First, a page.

“Be hopeful, be optimistic. Never lose that sense of hope.” – John Lewis
The Need For More
As the holiday season comes around, many of us will look forward to sharing time with family despite the pandemic that has changed how we interact. However, the retail industry will be anticipating making up for the lock down period with higher profits. It means sales and over the top marketing strategies all aimed at increased sales. They will appeal to our appetite for more with words and phrases such as, “clearance,” “for a limited time only,” “once it’s gone, it’s gone,” to draw us to make purchases. By showing us what we need to make our lives better, we will fall into the trap of wanting more. Once marketers bombard us with information on the newest product and our desires are set on fire, we look for a way to own what we never planned on. With that in mind, how can our lives be full, with less?
This month, the blog series, “Full in the Right Areas” will dig in to answer the question using three topics below as markers:
1. Hopeful (November 5th)
2. Peaceful (November 12th)
3. Grateful (November 19th)
(No blog post on November 26, Thanksgiving day).
We will kick off the month by being hopeful.
What’s in the Well, Shows in the Pail
From the well of the heart, desires influence our lives. A heart that can store hope equates to a life that can remain optimistic in most dire straits. I believe that hope has a double benefit. First, it gives us the gift of contentment and helps us avoid the snare of instant gratification that is prevalent in our world. I believe discontentment is tied to a lack of hope. And it wreaks havoc on our financial and even emotional well-being. When we are hopeful, we are willing to wait as long as necessary for the right time, no matter how enticing the deal of the moment.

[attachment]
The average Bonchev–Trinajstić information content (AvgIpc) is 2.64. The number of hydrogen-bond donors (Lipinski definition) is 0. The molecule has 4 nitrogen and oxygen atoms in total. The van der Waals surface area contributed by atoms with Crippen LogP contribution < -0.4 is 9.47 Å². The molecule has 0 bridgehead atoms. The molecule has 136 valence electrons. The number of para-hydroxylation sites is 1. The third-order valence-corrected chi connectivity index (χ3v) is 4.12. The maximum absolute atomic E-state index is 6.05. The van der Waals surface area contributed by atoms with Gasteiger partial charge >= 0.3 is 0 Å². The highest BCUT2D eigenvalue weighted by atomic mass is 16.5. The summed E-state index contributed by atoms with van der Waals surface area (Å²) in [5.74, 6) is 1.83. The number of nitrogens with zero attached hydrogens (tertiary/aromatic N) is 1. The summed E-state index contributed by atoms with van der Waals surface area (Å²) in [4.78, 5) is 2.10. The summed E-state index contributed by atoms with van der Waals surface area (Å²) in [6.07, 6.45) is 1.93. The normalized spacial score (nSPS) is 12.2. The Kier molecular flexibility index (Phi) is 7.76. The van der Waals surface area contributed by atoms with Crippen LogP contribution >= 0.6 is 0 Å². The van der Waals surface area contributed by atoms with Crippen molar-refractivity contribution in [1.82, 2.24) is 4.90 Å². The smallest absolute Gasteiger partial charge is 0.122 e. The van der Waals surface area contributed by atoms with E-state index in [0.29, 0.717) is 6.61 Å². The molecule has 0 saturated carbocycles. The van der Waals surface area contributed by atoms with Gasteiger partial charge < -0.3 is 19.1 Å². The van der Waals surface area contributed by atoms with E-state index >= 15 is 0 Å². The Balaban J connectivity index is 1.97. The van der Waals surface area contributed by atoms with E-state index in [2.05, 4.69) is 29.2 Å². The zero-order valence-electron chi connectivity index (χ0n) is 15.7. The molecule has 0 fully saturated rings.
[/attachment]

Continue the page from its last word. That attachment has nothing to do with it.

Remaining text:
Hope also tempers anxiety that comes from missing out on what everyone else insists we need to have now. The current credit card debt is largely attributed to instant gratification and the avoidance of anxiety that springs out of FOMO (Fear Of Missing Out). FOMO repeatedly sifts our hope replacing it with worry, fear, and desperation. Our hijacked desires turn life into an escape room, and the only way out is to get what we want now.
Shifting to Something Better
With hope, we can have JOMO (Joy Of Missing Out). We don’t have to succumb to the daily pressures of instant gratification that fill the screens of our devices and infiltrate our heart’s desires. We can keep the well of our hearts free from the impurities of anxiety, fear, and worry. In doing so, our lives can reflect hope as well as patience. Patience cannot exist where hope is absent. Our willingness to be patient goes to show that we are hopeful. Impatience is driven by hopelessness. As the ink of patience and contentment writes our future, the book of our lives is told through the theme of hope.
Expansion Through Hope
Our lives shrink or expand in direct proportion to our hope. Hopeful people tend to be more generous, inclined to serve others, and have a disposition of optimism attached to their walk and talk. Hopelessness on the other hand breeds selfishness. Life becomes a game of survival for the fittest. In such a landscape, buoyancy in difficult times is virtually impossible.
Hope drives positive action in environments that are not ideal for human progress. In science, buoyancy is the ability of an object to stay afloat no matter how torrent the water or liquid it is placed. Buoyancy in life is the ability of a person to remain afloat or maintain a positive disposition in circumstance rife with distress and despair. The sandbag of hope will prevent the floods of life from sweeping away your vision, goals, and dreams. It will keep you living and going when your circumstances urge you to lay down and quit.
Final Thought: As you venture into the holiday season, your desires will be supercharged with marketing intended to steer you into FOMO and the need to satisfy your instant gratification wiring. Being hopeful will give you a sense of contentment, anchor you to patience, and help you stay buoyant in the choppy waters of life.
Keep on keeping on.